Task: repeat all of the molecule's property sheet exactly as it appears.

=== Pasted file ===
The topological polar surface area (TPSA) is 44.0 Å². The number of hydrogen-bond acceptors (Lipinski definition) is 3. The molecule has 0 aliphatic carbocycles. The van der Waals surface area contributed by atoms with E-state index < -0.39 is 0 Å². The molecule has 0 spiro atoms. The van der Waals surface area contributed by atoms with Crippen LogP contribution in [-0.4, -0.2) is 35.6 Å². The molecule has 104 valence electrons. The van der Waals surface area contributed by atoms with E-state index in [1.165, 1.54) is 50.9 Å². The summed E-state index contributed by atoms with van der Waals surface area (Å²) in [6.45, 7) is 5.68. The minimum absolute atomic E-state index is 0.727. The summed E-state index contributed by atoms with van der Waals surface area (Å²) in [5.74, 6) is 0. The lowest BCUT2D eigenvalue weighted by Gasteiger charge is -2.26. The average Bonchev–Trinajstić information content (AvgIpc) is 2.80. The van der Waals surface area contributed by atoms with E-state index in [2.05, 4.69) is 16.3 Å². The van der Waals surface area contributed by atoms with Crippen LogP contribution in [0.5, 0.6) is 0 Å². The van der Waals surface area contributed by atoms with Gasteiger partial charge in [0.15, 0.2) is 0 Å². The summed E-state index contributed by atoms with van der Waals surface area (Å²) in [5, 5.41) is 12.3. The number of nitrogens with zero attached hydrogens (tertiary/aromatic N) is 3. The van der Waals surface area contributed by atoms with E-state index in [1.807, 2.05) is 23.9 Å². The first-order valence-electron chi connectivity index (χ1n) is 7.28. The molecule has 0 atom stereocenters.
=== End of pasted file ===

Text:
The topological polar surface area (TPSA) is 44.0 Å². The number of hydrogen-bond acceptors (Lipinski definition) is 3. The molecule has 0 aliphatic carbocycles. The van der Waals surface area contributed by atoms with E-state index < -0.39 is 0 Å². The molecule has 0 spiro atoms. The van der Waals surface area contributed by atoms with Crippen LogP contribution in [-0.4, -0.2) is 35.6 Å². The molecule has 104 valence electrons. The van der Waals surface area contributed by atoms with E-state index in [1.165, 1.54) is 50.9 Å². The summed E-state index contributed by atoms with van der Waals surface area (Å²) in [6.45, 7) is 5.68. The minimum absolute atomic E-state index is 0.727. The summed E-state index contributed by atoms with van der Waals surface area (Å²) in [5.74, 6) is 0. The lowest BCUT2D eigenvalue weighted by Gasteiger charge is -2.26. The average Bonchev–Trinajstić information content (AvgIpc) is 2.80. The van der Waals surface area contributed by atoms with E-state index in [2.05, 4.69) is 16.3 Å². The van der Waals surface area contributed by atoms with Crippen LogP contribution in [0.5, 0.6) is 0 Å². The van der Waals surface area contributed by atoms with Gasteiger partial charge in [0.15, 0.2) is 0 Å². The summed E-state index contributed by atoms with van der Waals surface area (Å²) in [5, 5.41) is 12.3. The number of nitrogens with zero attached hydrogens (tertiary/aromatic N) is 3. The van der Waals surface area contributed by atoms with E-state index in [1.807, 2.05) is 23.9 Å². The first-order valence-electron chi connectivity index (χ1n) is 7.28. The molecule has 0 atom stereocenters.